Answer in History for Roman #175889
Mussolini’s military supported Italian policy by designing the strategies that underpinned Italian campaigns in all theaters of battle, translating the Duce’s frequently irrational political concepts into operational designs, and obediently following instructions. Mussolini devised a crude diplomatic scheme to complement his shaky predictions of how world relations will unfold. Mussolini set out his master agenda in the midst of the Phoney Battle. Mussolini’s goal in initiating the ‘parallel battle’ was simple: to use Germany’s military prowess to carve out a significant geographic area of influence in North Africa and the Balkans. General Mario Roatta created what has been considered the only strategic appreciation with some extent and seriousness to emerge from the military during the war on December 13, 1940, with Italian armies bogged down in Albania and withdrawing in North Africa. Factors that neither Mussolini nor Cavallero could influence decided North African policy in 1942.
The chance for Mussolini arrived in the summer of 1922. A general strike was called by the remnants of the labor union movement. Mussolini announced that unless the government intervened, the Fascists would go on strike. In reality, Fascist volunteers assisted in the failure of the strike, advancing the Fascist claim to authority. On October 24, Mussolini threatened 40,000 Fascists in Naples, saying, “Either the government will be offered to us, or we will take it by marching on Rome.” The gathered Fascists enthusiastically picked up the cry, chanting in unison, “Roma! Roma! Roma!” in response to his oratory. Everything seemed to be ready to march.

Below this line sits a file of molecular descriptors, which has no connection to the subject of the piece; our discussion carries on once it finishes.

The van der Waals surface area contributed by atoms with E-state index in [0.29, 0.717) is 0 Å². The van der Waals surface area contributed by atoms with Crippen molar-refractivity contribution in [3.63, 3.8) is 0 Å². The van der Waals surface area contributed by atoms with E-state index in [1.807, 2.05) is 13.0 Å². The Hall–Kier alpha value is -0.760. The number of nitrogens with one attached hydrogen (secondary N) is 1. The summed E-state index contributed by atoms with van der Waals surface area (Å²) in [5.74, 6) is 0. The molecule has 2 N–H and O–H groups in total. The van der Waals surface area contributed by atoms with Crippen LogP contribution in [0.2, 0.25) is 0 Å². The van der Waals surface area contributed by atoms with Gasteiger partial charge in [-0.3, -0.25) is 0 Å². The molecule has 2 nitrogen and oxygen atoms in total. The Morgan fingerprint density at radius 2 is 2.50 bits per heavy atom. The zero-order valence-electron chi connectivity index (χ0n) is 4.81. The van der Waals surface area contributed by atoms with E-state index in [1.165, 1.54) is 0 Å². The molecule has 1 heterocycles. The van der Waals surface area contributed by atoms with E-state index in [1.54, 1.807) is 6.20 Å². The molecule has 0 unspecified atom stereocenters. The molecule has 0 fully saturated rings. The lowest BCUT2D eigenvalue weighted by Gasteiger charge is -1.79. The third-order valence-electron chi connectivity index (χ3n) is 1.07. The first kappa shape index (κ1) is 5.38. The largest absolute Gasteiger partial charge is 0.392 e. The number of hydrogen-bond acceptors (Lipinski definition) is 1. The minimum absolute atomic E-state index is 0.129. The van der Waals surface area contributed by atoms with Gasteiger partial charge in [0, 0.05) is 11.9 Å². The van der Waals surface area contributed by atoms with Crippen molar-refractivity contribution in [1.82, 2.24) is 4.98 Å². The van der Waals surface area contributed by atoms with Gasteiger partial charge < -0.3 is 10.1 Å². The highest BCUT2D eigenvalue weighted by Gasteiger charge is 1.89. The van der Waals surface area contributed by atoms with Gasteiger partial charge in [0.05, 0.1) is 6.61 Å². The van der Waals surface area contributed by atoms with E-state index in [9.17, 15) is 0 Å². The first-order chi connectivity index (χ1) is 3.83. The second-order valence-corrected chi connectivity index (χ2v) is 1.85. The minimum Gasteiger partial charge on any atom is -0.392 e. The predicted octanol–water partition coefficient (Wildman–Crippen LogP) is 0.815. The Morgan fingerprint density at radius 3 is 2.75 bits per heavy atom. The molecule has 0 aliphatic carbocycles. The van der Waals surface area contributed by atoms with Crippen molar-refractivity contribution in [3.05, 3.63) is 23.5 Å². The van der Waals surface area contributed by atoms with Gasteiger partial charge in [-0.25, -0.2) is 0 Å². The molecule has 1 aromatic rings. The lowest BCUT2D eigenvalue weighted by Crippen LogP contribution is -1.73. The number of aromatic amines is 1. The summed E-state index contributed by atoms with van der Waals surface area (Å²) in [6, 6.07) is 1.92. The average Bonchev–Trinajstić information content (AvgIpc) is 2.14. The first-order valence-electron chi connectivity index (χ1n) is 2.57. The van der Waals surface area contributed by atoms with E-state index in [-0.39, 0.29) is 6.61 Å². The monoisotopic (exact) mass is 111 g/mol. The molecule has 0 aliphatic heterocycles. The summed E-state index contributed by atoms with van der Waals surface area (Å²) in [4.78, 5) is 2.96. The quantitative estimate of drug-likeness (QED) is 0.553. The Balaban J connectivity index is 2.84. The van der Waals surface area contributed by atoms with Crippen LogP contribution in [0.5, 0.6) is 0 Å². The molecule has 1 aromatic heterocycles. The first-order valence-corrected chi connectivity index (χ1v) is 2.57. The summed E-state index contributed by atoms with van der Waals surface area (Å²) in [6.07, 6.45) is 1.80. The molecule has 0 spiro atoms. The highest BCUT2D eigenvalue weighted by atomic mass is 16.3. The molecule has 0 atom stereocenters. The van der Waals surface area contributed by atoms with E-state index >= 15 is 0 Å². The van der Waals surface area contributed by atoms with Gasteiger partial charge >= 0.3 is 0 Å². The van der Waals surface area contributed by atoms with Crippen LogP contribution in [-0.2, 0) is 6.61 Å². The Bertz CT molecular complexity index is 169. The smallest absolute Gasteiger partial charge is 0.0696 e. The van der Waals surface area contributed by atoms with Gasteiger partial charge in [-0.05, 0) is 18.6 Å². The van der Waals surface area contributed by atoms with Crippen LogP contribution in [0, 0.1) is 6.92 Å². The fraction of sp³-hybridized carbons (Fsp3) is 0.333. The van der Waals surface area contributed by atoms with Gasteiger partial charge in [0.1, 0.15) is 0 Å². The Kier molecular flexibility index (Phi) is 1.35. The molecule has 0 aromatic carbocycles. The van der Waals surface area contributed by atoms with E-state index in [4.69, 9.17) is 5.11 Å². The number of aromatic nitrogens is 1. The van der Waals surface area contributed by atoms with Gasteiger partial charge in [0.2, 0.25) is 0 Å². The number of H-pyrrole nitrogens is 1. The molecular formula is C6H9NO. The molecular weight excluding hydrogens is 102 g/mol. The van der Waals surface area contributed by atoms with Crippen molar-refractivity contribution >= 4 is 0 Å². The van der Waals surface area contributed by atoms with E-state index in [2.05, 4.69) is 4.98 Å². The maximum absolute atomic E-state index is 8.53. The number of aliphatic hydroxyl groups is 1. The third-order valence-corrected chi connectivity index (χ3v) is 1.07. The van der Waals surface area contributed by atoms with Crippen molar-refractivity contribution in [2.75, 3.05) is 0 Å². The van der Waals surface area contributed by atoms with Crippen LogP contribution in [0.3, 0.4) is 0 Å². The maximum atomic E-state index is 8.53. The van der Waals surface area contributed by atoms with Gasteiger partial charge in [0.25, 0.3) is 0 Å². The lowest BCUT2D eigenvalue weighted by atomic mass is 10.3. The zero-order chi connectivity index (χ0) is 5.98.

Mussolini would have lived to be a legend until his death if not for his callous xenophobia and greed, his misunderstanding of Italy’s basic needs, and his fantasies of hegemony, which pushed him to pursue international conquests. His eyes fall first on Ethiopia, which Italy invaded in October 1935 after ten months of preparing, rumors, attacks, and hesitations. Following that, the Italians conducted a vicious war of imperial invasion, dumping tons of gas bombs on the Ethiopian citizens. Europe shared its horror, but then stayed quiet. The League of Nations introduced controls but took care to ensure that the scope of banned exports did not contain those that might spark a European conflict, such as gasoline. Mussolini said that if the League had enforced oil restrictions, he would have had to leave Ethiopia within a week. But he had no such problems, and on the night of May 9, 1936, he declared to an audience of around 400,000 citizens gathered in Piazza Venezia in Rome that “in the 14th year of the Fascist era,” a great thing had been accomplished: Italy had its kingdom. This was most certainly the height of national enthusiasm for the government.